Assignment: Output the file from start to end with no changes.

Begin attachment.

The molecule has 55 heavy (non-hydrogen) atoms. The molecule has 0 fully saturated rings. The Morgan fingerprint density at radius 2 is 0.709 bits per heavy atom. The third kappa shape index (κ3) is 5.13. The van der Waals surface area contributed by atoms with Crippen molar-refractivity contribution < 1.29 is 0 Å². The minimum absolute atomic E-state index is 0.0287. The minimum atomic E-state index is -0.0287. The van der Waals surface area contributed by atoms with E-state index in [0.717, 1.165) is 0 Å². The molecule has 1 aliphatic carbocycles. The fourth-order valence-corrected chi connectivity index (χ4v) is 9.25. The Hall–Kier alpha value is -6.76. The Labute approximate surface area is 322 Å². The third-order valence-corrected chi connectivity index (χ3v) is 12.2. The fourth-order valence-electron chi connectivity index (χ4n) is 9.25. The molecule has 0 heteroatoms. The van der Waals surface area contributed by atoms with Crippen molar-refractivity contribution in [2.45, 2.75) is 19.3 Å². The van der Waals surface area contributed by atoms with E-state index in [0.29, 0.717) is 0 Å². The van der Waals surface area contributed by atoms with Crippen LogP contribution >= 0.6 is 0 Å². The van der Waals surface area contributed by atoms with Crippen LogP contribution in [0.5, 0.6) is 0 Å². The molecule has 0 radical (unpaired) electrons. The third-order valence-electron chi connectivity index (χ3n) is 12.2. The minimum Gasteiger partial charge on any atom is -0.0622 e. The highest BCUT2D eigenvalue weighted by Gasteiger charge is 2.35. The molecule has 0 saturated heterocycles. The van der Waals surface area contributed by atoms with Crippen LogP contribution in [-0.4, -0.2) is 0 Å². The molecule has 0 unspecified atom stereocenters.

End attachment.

The molecule has 55 heavy (non-hydrogen) atoms. The molecule has 0 fully saturated rings. The Morgan fingerprint density at radius 2 is 0.709 bits per heavy atom. The third kappa shape index (κ3) is 5.13. The van der Waals surface area contributed by atoms with Crippen molar-refractivity contribution < 1.29 is 0 Å². The minimum absolute atomic E-state index is 0.0287. The minimum atomic E-state index is -0.0287. The van der Waals surface area contributed by atoms with E-state index in [0.717, 1.165) is 0 Å². The molecule has 1 aliphatic carbocycles. The fourth-order valence-corrected chi connectivity index (χ4v) is 9.25. The Hall–Kier alpha value is -6.76. The Labute approximate surface area is 322 Å². The third-order valence-corrected chi connectivity index (χ3v) is 12.2. The fourth-order valence-electron chi connectivity index (χ4n) is 9.25. The molecule has 0 heteroatoms. The van der Waals surface area contributed by atoms with Crippen molar-refractivity contribution in [2.45, 2.75) is 19.3 Å². The van der Waals surface area contributed by atoms with E-state index in [0.29, 0.717) is 0 Å². The van der Waals surface area contributed by atoms with Crippen LogP contribution >= 0.6 is 0 Å². The van der Waals surface area contributed by atoms with Crippen LogP contribution in [0.5, 0.6) is 0 Å². The molecule has 0 radical (unpaired) electrons. The third-order valence-electron chi connectivity index (χ3n) is 12.2. The minimum Gasteiger partial charge on any atom is -0.0622 e. The highest BCUT2D eigenvalue weighted by Gasteiger charge is 2.35. The molecule has 0 saturated heterocycles. The van der Waals surface area contributed by atoms with Crippen LogP contribution in [-0.4, -0.2) is 0 Å². The molecule has 0 unspecified atom stereocenters.